Kinetics of Heavy Metals Adsorption on Gravels Derived From Subsurface Flow Constructed Wetland

Kinetics of Heavy Metals Adsorption on Gravels Derived From Subsurface Flow Constructed Wetland

Celestin Defo (University of Dschang, Cameroon) and Ravinder Kaur (Indian Agricultural Research Institute, India)
DOI: 10.4018/978-1-7998-1871-7.ch011


Adsorption kinetics of Ni, Cr, and Pb on gravels collected from constructed wetland was studied at varied metal concentrations and contact period for estimating the removal of heavy metals from wastewater. Batch experiments were conducted by shaking 120 ml of metal solutions having 5 concentration levels each of Ni (1.0, 2.0, 3.5, 5.0 and 6.0 mg l-1), Cr (1.0, 2.0, 3.0, 4.5 and 6.0 mg l-1), and Pb (1.0, 3.0, 6.0, 8.0 and 12.0 mg l-1) with 50 g of gravels for as function of time. Adsorption of Ni, Cr, and Pb on gravels ranged from 34.8 to 47.2, 42.7-54.9, and 47.5-56.9%, indicating their removal in the order: Pb > Cr > Ni. Freundlich model showed a good fit for Ni and Cr (R2>0.9) while Langmuir model fitted better for Pb (R2= 0.7). The pseudo-second-order model showed the best fit to simulate the adsorption rates of these metals on gravel.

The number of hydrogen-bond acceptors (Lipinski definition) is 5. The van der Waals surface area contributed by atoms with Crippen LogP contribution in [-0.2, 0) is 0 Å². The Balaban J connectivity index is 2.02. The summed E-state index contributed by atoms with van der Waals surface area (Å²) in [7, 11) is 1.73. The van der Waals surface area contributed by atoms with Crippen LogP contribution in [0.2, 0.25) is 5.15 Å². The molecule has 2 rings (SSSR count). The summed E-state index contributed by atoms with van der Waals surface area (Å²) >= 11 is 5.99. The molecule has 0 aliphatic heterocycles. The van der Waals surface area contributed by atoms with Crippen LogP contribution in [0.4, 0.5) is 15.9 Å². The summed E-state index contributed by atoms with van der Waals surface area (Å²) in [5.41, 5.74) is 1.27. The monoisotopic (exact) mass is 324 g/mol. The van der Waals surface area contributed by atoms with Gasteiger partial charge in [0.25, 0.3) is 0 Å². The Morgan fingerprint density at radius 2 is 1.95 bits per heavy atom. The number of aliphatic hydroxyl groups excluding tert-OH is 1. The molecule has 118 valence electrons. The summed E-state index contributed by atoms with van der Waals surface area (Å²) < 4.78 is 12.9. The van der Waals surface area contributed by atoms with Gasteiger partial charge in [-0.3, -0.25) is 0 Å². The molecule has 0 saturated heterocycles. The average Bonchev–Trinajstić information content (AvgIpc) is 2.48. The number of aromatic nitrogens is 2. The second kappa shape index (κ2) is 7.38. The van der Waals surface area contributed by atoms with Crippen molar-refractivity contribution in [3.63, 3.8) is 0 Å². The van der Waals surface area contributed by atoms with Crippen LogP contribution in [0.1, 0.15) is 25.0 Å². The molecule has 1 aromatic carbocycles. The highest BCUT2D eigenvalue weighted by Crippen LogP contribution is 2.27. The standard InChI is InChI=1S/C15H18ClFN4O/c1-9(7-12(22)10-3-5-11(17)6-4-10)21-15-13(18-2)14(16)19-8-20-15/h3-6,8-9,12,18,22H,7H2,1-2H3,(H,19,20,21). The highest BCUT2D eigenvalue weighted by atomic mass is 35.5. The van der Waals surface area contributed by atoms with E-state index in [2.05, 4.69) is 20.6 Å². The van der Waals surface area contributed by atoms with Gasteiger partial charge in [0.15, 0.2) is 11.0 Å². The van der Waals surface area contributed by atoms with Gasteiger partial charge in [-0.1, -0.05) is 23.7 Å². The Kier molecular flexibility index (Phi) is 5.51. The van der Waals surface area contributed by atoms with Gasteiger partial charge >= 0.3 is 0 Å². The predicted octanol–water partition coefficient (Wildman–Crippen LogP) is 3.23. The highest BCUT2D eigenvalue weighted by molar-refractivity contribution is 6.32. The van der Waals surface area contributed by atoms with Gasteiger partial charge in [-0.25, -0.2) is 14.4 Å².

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In water scarce regions such as India, arid and semi-arid Africa, reuse of wastewater has become an important component of water resources planning. A number of issues related to wastewater management need to be understood and researched before reuse. Scientists around the globe are working on new ways of conserving water. It is an opportune time, to refocus on one of the ways to recycle water through the reuse of urban treated wastewater, for irrigation and other purposes and other ecosystem services which require lower water quality. It is a reliable and cheap source of nutrients but also contains heavy metals and other pollutants which contaminate soil-water-plant-animal continuum thus need removal. Conventional treatment plants for pollutants removal from wastewater are prohibitively expensive, generate huge quantities of toxic sludge and housed only in big cities (Vymazal, 2010). Decentralised constructed wetlands (CWs) are low cost and eco-friendly alternatives constructed wetland which removes more than 60% of the metals present in wastewater thus are suitable for rural areas and small towns (Marchand et al., 2010; Vymazal, 2010). A wide range of centralized sewage treatment methods are used instead in developing countries, including stabilization pond systems, septic tanks, activated sludges, trickling filters, anaerobic systems and land application systems (Canter et al., 1982). Kivaisi (2001) revealed that most developing countries have very few wastewater treatment facilities, mainly due to high costs of treatment processes and lack of effective environmental pollution control laws or law enforcement. Kivaisi (2001) showed constructed wetlands as the recently proven efficient technologies for wastewater treatment. Constructed wetlands are low cost (1% energy requirement, no chemical application, no skilled manpower requirement) and are easily operated and maintained, and have a strong potential for application in developing countries compared to conventional treatment systems. Alternative technologies to conventional wastewater management have been found to be environmentally sound and economically viable approach to wastewater management. Constructed wetlands have contributed to providing low cost sanitation in different countries. A limited database supports the capability of the subsurface flow wetlands process for effective removal of metals and other priority pollutants (Kovacic et al., 2006; Reed et al., 1987). It is thus important to establish through continued experimentation, the utility of constructed wetlands in the removal of heavy metals and other pollutants and the removal mechanisms involved. Keeping in view these observations, the objectives of the study are as follows: